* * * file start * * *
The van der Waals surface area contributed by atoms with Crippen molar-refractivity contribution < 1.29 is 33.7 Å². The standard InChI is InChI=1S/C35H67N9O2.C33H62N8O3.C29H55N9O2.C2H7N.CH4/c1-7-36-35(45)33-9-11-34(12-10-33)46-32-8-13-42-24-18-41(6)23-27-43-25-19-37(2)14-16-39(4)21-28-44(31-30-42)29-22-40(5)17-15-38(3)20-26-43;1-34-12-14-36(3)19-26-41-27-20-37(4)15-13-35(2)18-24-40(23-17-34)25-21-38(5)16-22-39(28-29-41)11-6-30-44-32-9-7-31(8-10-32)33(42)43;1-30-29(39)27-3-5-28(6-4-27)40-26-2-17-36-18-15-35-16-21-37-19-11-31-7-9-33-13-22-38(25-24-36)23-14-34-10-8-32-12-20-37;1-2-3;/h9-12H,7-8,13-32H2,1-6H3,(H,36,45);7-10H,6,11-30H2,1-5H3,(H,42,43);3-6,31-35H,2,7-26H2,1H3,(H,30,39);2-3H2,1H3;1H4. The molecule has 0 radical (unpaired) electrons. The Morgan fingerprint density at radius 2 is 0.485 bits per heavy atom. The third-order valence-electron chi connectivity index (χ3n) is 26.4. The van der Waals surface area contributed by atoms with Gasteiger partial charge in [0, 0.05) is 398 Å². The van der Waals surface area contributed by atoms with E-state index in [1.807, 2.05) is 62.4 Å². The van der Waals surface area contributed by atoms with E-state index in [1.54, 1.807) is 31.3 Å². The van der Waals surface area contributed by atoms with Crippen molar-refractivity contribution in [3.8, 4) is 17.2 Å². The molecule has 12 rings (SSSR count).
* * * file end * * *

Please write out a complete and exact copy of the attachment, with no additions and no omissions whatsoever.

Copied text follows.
The van der Waals surface area contributed by atoms with Crippen molar-refractivity contribution < 1.29 is 33.7 Å². The standard InChI is InChI=1S/C35H67N9O2.C33H62N8O3.C29H55N9O2.C2H7N.CH4/c1-7-36-35(45)33-9-11-34(12-10-33)46-32-8-13-42-24-18-41(6)23-27-43-25-19-37(2)14-16-39(4)21-28-44(31-30-42)29-22-40(5)17-15-38(3)20-26-43;1-34-12-14-36(3)19-26-41-27-20-37(4)15-13-35(2)18-24-40(23-17-34)25-21-38(5)16-22-39(28-29-41)11-6-30-44-32-9-7-31(8-10-32)33(42)43;1-30-29(39)27-3-5-28(6-4-27)40-26-2-17-36-18-15-35-16-21-37-19-11-31-7-9-33-13-22-38(25-24-36)23-14-34-10-8-32-12-20-37;1-2-3;/h9-12H,7-8,13-32H2,1-6H3,(H,36,45);7-10H,6,11-30H2,1-5H3,(H,42,43);3-6,31-35H,2,7-26H2,1H3,(H,30,39);2-3H2,1H3;1H4. The molecule has 0 radical (unpaired) electrons. The Morgan fingerprint density at radius 2 is 0.485 bits per heavy atom. The third-order valence-electron chi connectivity index (χ3n) is 26.4. The van der Waals surface area contributed by atoms with Gasteiger partial charge in [0, 0.05) is 398 Å². The van der Waals surface area contributed by atoms with E-state index in [1.807, 2.05) is 62.4 Å². The van der Waals surface area contributed by atoms with E-state index in [1.54, 1.807) is 31.3 Å². The van der Waals surface area contributed by atoms with Crippen molar-refractivity contribution in [3.8, 4) is 17.2 Å². The molecule has 12 rings (SSSR count).